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How do cells recognise each other?

Each of your cells has a set of 'identity tags' on its surface, which mark it out as part of your body and no one else's. Some are only found on cells from the same tissue or organ. These identity tag molecules are called antigens. Your set of antigens is unique, unless you have an identical twin. Your immune system recognises invading germs because they have unfamiliar antigens on their surfaces.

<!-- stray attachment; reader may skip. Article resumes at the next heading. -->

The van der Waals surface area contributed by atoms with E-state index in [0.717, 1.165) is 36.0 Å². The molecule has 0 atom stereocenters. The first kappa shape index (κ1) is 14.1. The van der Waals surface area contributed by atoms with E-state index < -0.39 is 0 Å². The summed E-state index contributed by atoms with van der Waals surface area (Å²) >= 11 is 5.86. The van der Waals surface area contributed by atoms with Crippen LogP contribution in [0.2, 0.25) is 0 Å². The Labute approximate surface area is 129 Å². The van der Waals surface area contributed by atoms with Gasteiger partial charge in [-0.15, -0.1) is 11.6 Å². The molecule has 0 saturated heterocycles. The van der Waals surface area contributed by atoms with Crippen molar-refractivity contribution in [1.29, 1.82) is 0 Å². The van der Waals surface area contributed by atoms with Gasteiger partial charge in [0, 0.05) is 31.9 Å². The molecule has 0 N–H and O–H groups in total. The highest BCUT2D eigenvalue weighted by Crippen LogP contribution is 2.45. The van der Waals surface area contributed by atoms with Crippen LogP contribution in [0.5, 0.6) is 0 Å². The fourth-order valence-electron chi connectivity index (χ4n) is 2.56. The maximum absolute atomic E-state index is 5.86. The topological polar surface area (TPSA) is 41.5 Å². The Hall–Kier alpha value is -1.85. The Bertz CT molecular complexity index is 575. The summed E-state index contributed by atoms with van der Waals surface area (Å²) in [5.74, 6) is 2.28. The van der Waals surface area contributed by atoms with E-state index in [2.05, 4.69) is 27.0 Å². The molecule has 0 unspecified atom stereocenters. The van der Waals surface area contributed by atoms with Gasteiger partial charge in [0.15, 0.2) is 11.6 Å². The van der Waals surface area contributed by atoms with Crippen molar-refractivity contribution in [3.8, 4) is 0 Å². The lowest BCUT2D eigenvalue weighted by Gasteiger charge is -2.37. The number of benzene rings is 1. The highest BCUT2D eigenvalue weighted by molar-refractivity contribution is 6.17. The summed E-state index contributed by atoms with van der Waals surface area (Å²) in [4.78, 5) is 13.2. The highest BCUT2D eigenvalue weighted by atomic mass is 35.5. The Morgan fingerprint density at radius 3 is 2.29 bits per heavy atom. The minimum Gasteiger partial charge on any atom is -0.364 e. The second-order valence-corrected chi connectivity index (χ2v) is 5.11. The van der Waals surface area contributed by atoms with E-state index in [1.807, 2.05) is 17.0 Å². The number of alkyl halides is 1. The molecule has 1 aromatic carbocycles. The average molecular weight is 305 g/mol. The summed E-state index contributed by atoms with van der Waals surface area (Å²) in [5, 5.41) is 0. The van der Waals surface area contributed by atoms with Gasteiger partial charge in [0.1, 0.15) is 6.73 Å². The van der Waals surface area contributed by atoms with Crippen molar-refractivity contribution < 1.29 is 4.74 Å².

Each of your cells has a set of 'identity tags' on its surface, telling your body that it belongs to you.
Each of your cells has a set of 'identity tags' on its surface, telling your body that it belongs to you.
Pat Bristow / Anne Cooke

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